I love Noel Streatfeild but this made me realize I’ve never really explored all her books- just the shoes series. (Of which my favorite is Dancing Shoes – in much the same way that I prefer Villette to Jane Eyre, as a more developed version of similar themes). I will look up The Bell Family!!

    • Jenny says:

      The Bell Family was a book she wrote out of a long radio series she did about the family. I enjoyed it very much indeed, especially since it has elements of her own life (it is a story about a vicar’s family in London.)

  2. Jeanne says:

    If I read The Bell Family I took it back to the library and forgot about it, so I’ll have to look that one up. My favorite Streatfeild is Apple Bough. I recommend it.
    Maybe I’ll try Wishing for Tomorrow. A good title for these days.

    • Jenny says:

      I’ll look up Apple Bough, thank you! I think you’d like Wishing for Tomorrow, Jeanne. I agree that it is a good title for These Times, and pleasant reading as well. I think of you often. I hope you’re taking care of yourself as we begin to gear up for the school year.

  3. Elle says:

    Noel Streatfeild is DIVINE. I read Ballet Shoes, Theatre Shoes (nearly as good) and Dancing Shoes (meh) as a kid, as well as The Circus Is Coming (sometimes published as Circus Shoes), which is also absolutely excellent. Haven’t read The Bell Family yet, though!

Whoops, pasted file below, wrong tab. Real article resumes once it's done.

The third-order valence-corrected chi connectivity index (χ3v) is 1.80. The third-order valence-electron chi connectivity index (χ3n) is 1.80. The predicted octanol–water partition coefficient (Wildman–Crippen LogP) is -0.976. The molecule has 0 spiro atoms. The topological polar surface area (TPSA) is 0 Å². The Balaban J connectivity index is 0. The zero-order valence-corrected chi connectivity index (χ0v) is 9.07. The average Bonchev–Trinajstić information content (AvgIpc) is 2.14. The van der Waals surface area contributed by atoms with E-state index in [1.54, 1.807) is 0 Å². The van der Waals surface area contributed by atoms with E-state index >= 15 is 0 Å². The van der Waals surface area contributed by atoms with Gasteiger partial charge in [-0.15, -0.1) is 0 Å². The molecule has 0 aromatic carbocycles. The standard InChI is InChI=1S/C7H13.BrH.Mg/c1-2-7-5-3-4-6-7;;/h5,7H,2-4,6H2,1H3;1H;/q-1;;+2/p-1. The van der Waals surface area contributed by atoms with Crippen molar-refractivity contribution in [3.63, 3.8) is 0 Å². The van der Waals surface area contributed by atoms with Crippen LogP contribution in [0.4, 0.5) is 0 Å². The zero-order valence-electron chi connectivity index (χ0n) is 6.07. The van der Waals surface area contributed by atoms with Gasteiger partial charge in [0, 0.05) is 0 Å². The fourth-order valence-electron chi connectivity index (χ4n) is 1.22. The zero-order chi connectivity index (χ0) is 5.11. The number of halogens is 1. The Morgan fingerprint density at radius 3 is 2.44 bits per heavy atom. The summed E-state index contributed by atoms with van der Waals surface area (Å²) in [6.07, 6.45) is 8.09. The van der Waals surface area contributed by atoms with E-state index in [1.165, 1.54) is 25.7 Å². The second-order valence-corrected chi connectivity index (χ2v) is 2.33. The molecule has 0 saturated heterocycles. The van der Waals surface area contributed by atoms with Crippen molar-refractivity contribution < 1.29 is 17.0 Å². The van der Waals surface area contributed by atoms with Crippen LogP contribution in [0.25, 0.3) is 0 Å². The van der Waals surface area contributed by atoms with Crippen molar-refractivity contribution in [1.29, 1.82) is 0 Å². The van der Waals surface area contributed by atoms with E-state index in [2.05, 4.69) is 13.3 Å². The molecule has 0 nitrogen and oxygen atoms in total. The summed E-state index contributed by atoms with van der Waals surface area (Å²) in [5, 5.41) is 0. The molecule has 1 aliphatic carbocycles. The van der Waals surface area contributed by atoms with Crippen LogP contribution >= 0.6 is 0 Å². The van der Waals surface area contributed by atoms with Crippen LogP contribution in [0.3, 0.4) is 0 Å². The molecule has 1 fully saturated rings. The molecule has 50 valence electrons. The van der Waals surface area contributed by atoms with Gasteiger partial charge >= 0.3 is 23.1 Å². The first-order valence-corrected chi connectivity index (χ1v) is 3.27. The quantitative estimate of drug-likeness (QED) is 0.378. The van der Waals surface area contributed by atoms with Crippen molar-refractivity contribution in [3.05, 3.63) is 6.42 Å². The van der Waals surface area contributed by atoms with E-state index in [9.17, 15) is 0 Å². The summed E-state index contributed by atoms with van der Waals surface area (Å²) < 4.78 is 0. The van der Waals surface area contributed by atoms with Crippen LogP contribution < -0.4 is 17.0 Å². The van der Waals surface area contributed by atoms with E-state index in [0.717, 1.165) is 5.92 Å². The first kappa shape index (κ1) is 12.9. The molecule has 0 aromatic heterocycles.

• Jenny says:

      I haven’t seen anyone recommend Skating Shoes yet, which I think is the one she likes in You’ve Got Mail? I’ll have to put a couple more on my list!

  4. Yayyyyy, I am so delighted about your kids’ book reading. Ballet Shoes is indeed terrific — I love how Streatfeild’s child characters are frequently small nightmares, which is accurate to what children are like sometimes. If you want to read more by her, I highly recommend Skating Shoes, Circus Shoes, and Movie Shoes. Those are my three other favorites.

    And VERY YAY re: Wishing for Tomorrow! Isn’t it good? Gosh, maybe I will reread it.

    • Jenny says:

      YES exactly: I loved the bit when Pauline is acting in Alice and gets to be a bit of a diva and gets her comeuppance. That was a perfect bit of writing.

      Thank you so much for recommending Wishing for Tomorrow, which otherwise I certainly would never have read! I enjoyed every bit of it, though I was slightly puzzled by the red-headed next-door neighbor, who didn’t seem to have much of a purpose in life. Still, he didn’t do any harm, either, so why not. I do love Hilary McKay.

  5. Okay, the Crowley book, good. I haven’t seen anyone else write about it. It’s a bit of a ragbag, I guess. But the best parts are superb. Even the title story – now that is real speculative fiction – he reads a weird sentence and thinks “What would that be like?”